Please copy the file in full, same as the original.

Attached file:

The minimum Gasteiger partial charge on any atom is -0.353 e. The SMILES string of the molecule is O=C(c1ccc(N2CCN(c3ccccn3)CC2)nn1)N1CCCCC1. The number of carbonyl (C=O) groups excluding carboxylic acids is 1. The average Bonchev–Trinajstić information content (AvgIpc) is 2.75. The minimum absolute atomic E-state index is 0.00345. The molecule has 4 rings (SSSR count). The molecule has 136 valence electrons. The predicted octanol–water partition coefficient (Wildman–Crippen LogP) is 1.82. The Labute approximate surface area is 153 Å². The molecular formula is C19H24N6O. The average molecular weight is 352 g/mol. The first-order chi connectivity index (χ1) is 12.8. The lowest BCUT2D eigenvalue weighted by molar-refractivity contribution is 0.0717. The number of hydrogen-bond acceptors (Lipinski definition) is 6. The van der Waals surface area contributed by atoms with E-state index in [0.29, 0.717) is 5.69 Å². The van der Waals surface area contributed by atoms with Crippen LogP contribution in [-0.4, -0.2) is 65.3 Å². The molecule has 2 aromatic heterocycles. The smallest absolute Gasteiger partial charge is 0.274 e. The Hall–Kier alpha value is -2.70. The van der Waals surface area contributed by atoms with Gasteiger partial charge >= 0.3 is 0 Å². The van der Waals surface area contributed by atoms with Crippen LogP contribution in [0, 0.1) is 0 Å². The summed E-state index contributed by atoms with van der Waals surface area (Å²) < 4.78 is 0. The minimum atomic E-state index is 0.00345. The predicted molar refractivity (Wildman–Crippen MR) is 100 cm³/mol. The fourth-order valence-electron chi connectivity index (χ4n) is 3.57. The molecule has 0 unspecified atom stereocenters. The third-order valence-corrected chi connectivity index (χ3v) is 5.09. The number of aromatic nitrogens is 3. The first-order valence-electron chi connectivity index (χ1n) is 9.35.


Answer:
The minimum Gasteiger partial charge on any atom is -0.353 e. The SMILES string of the molecule is O=C(c1ccc(N2CCN(c3ccccn3)CC2)nn1)N1CCCCC1. The number of carbonyl (C=O) groups excluding carboxylic acids is 1. The average Bonchev–Trinajstić information content (AvgIpc) is 2.75. The minimum absolute atomic E-state index is 0.00345. The molecule has 4 rings (SSSR count). The molecule has 136 valence electrons. The predicted octanol–water partition coefficient (Wildman–Crippen LogP) is 1.82. The Labute approximate surface area is 153 Å². The molecular formula is C19H24N6O. The average molecular weight is 352 g/mol. The first-order chi connectivity index (χ1) is 12.8. The lowest BCUT2D eigenvalue weighted by molar-refractivity contribution is 0.0717. The number of hydrogen-bond acceptors (Lipinski definition) is 6. The van der Waals surface area contributed by atoms with E-state index in [0.29, 0.717) is 5.69 Å². The van der Waals surface area contributed by atoms with Crippen LogP contribution in [-0.4, -0.2) is 65.3 Å². The molecule has 2 aromatic heterocycles. The smallest absolute Gasteiger partial charge is 0.274 e. The Hall–Kier alpha value is -2.70. The van der Waals surface area contributed by atoms with Gasteiger partial charge >= 0.3 is 0 Å². The van der Waals surface area contributed by atoms with Crippen LogP contribution in [0, 0.1) is 0 Å². The summed E-state index contributed by atoms with van der Waals surface area (Å²) < 4.78 is 0. The minimum atomic E-state index is 0.00345. The predicted molar refractivity (Wildman–Crippen MR) is 100 cm³/mol. The fourth-order valence-electron chi connectivity index (χ4n) is 3.57. The molecule has 0 unspecified atom stereocenters. The third-order valence-corrected chi connectivity index (χ3v) is 5.09. The number of aromatic nitrogens is 3. The first-order valence-electron chi connectivity index (χ1n) is 9.35.